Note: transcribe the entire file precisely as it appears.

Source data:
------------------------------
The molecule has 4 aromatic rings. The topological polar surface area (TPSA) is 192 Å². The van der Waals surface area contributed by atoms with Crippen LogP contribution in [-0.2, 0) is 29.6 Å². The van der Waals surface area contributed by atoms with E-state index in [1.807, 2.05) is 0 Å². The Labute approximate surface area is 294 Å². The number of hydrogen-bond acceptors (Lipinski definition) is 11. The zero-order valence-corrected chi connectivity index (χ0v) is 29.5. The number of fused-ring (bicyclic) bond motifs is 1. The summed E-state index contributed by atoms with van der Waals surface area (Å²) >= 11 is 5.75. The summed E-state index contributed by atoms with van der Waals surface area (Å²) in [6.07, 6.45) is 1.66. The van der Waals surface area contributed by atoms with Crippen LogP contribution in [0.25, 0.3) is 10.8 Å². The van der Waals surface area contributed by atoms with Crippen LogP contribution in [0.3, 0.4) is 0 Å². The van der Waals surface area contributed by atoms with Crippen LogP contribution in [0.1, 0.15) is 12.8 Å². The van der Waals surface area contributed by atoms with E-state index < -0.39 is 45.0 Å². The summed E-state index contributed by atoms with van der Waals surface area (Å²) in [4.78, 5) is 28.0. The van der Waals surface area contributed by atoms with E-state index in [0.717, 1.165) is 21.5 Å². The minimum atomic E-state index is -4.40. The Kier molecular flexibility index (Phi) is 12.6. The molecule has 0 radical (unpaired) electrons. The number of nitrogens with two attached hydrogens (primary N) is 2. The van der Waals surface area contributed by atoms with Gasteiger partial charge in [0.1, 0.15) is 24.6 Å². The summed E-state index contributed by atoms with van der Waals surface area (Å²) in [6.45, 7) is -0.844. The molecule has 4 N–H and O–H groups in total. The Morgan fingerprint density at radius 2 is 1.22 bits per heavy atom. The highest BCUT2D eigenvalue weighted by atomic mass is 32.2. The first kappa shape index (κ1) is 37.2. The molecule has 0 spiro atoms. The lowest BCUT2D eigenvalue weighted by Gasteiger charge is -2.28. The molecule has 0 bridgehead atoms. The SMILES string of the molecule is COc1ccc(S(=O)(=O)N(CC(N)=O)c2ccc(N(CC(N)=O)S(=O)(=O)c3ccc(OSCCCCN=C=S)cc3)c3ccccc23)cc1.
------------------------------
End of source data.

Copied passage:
The molecule has 4 aromatic rings. The topological polar surface area (TPSA) is 192 Å². The van der Waals surface area contributed by atoms with Crippen LogP contribution in [-0.2, 0) is 29.6 Å². The van der Waals surface area contributed by atoms with E-state index in [1.807, 2.05) is 0 Å². The Labute approximate surface area is 294 Å². The number of hydrogen-bond acceptors (Lipinski definition) is 11. The zero-order valence-corrected chi connectivity index (χ0v) is 29.5. The number of fused-ring (bicyclic) bond motifs is 1. The summed E-state index contributed by atoms with van der Waals surface area (Å²) >= 11 is 5.75. The summed E-state index contributed by atoms with van der Waals surface area (Å²) in [6.07, 6.45) is 1.66. The van der Waals surface area contributed by atoms with Crippen LogP contribution in [0.25, 0.3) is 10.8 Å². The van der Waals surface area contributed by atoms with Crippen LogP contribution in [0.3, 0.4) is 0 Å². The van der Waals surface area contributed by atoms with Crippen LogP contribution in [0.1, 0.15) is 12.8 Å². The van der Waals surface area contributed by atoms with E-state index < -0.39 is 45.0 Å². The summed E-state index contributed by atoms with van der Waals surface area (Å²) in [4.78, 5) is 28.0. The van der Waals surface area contributed by atoms with E-state index in [0.717, 1.165) is 21.5 Å². The minimum atomic E-state index is -4.40. The Kier molecular flexibility index (Phi) is 12.6. The molecule has 0 radical (unpaired) electrons. The number of nitrogens with two attached hydrogens (primary N) is 2. The van der Waals surface area contributed by atoms with Gasteiger partial charge in [0.1, 0.15) is 24.6 Å². The summed E-state index contributed by atoms with van der Waals surface area (Å²) in [6.45, 7) is -0.844. The molecule has 4 N–H and O–H groups in total. The Morgan fingerprint density at radius 2 is 1.22 bits per heavy atom. The highest BCUT2D eigenvalue weighted by atomic mass is 32.2. The first kappa shape index (κ1) is 37.2. The molecule has 0 spiro atoms. The lowest BCUT2D eigenvalue weighted by Gasteiger charge is -2.28. The molecule has 0 bridgehead atoms. The SMILES string of the molecule is COc1ccc(S(=O)(=O)N(CC(N)=O)c2ccc(N(CC(N)=O)S(=O)(=O)c3ccc(OSCCCCN=C=S)cc3)c3ccccc23)cc1.